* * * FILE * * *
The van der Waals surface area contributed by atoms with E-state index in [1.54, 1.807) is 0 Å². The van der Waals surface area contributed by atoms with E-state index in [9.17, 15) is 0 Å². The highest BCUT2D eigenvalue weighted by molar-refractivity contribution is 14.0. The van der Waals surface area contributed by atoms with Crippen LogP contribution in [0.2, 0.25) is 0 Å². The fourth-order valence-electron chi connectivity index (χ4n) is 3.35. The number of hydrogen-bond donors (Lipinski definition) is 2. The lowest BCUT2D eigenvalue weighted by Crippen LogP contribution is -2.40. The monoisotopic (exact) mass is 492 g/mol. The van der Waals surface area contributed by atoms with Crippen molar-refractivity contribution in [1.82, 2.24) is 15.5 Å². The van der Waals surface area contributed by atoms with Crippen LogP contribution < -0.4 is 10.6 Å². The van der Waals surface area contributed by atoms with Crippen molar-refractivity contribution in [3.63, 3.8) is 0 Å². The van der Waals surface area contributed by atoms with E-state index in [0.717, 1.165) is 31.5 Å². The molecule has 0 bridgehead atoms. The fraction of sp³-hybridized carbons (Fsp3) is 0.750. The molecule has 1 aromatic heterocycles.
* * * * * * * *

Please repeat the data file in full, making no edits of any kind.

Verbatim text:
The van der Waals surface area contributed by atoms with E-state index in [1.54, 1.807) is 0 Å². The van der Waals surface area contributed by atoms with E-state index in [9.17, 15) is 0 Å². The highest BCUT2D eigenvalue weighted by molar-refractivity contribution is 14.0. The van der Waals surface area contributed by atoms with Crippen LogP contribution in [0.2, 0.25) is 0 Å². The fourth-order valence-electron chi connectivity index (χ4n) is 3.35. The number of hydrogen-bond donors (Lipinski definition) is 2. The lowest BCUT2D eigenvalue weighted by Crippen LogP contribution is -2.40. The monoisotopic (exact) mass is 492 g/mol. The van der Waals surface area contributed by atoms with Crippen molar-refractivity contribution in [1.82, 2.24) is 15.5 Å². The van der Waals surface area contributed by atoms with Crippen LogP contribution < -0.4 is 10.6 Å². The van der Waals surface area contributed by atoms with Crippen molar-refractivity contribution in [3.63, 3.8) is 0 Å². The van der Waals surface area contributed by atoms with E-state index in [0.717, 1.165) is 31.5 Å². The molecule has 0 bridgehead atoms. The fraction of sp³-hybridized carbons (Fsp3) is 0.750. The molecule has 1 aromatic heterocycles.